Here are my 6 tips to help you worry less and enjoy more in the lead up to the start line.

I once was awoken by a hotel fire alarm at 2am the morning of Paris Marathon. It took a while for it to be turned off and I found it tough getting back to sleep. The morning I was tired and a little nervous about the race. All the other times my lack of sleep and race nerves have been due to poor planning, overthinking staying up late or a combination of them all. However, since I put in place an easy process I am sleeping better, longer and feeling a lot more chilled at the start line. Here are my top tips to help you worry less and enjoy more. 

1. Flat lay

Runners on social media are likely to be familiar with the term flat lay. It is when a runner takes a picture of their race day kit and posts it on social media ahead of race day. The kit generally includes trainers, top, bottoms, socks, nutrition, headphones and sometimes race number. I am not sure how they started but they are a great way to visualise your race day kit and check you have everything you need.

2. Early bedtime

Waking up late and tired is not a great way to start race day. I suggest avoiding the temptation to hang out after the pasta party and go to bed early. There’s nothing worse than having to organise kit late before race day so make sure you have done all preparations during the day. You will be able to switch off and hopefully get a full night’s sleep knowing that everything is ready to go. Set that alarm giving you a decent amount of time with a buffer in case of delays.

3. Stay focused

We can lose precious time trying to make decisions when tired so stick to the script. I suggest you place your kit, including race number, timing tag, gels, headphones, etc all in one place. This will prevent you worrying and it’s reassuring to see everything at a glance. Maybe you have a flat lay in the corner or a list which you can use to tick things off. The key thing is do what works best for you to remove guessing lessen the stressing and get you out of the door on time.

4. Fuel good

If breakfast is included in your pre race plan then plan ahead. That means if you are in a hotel checking ahead of time that breakfast is served at suitable time for you. If you have dietary requirements these are stated on your booking. It is good to mention any dietary requirement and the need for an early breakfast when checking in. This gives them adequate time to accommodate you or gives you time to make alternative arrangements.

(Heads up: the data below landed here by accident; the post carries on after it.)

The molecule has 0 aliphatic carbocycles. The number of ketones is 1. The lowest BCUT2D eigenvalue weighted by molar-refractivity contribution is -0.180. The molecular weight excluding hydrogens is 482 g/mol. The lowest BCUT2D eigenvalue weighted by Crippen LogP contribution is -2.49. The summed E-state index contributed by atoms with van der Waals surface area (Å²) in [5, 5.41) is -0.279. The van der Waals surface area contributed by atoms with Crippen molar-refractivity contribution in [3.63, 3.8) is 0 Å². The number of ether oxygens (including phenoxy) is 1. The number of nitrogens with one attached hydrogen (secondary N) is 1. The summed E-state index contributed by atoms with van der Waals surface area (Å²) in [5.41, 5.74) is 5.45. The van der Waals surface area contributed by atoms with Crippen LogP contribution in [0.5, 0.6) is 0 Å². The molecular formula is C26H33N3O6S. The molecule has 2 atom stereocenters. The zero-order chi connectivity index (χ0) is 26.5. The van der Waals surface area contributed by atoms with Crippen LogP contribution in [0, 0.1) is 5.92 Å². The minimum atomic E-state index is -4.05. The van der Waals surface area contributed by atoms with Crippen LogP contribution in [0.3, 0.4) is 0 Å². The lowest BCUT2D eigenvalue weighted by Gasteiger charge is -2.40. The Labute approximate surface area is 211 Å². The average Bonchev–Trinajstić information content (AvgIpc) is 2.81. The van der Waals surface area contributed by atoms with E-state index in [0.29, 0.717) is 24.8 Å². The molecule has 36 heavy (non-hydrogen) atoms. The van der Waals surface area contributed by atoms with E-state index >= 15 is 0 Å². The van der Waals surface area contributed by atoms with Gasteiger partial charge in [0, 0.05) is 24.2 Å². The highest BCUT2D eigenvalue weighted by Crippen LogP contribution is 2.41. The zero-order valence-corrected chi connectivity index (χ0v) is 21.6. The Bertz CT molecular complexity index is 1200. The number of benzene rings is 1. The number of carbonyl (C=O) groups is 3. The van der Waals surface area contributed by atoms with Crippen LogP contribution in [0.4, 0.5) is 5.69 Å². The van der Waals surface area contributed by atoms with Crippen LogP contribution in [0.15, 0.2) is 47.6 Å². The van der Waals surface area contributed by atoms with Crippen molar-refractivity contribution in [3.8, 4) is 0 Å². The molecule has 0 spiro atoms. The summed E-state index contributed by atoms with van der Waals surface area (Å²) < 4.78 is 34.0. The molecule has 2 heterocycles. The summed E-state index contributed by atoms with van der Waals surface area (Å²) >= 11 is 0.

5. Don’t rush

If everything else has gone to plan resist the temptation to run. I appreciate the excitement and wanting to get situated but rushing will only raise your heart rate and possibly stress you out. While traveling to the start I suggest doing something that relaxes you like reading, listening to chill music or podcast. Transport is likely to be busy so it is good to have the option to let a bus or train go if it is full. Save your energy, elevated heart rate and rushing for the race.

6. Ready steady

On arrival at the start get everything done as soon and as smoothly as possible. The signs should confirm what you read in the race day guides. Before you deposit your bag at the bag drop make sure you have everything you need. You don’t want to have to re join queue because you forgot something. I suggest using the porta loos early as they tend to run out of paper. Just to be safe bring your own. Compose yourself and head to the start. Talking to complete strangers can be a way of distracting you, calming your mind and pleasantly passing the time. Before the countdown starts make sure your tech is connected and ready to go. Repeat your mantra to motivate yourself, slow down your breathing and enjoy your strides.

I hope these tips help you to have great races and remember to take it all is your stride. Let's go!

written by

Rey Smart

Personal Trainer from London

Strength Training Dance 10k half marathon marathon Fitness
Functional Training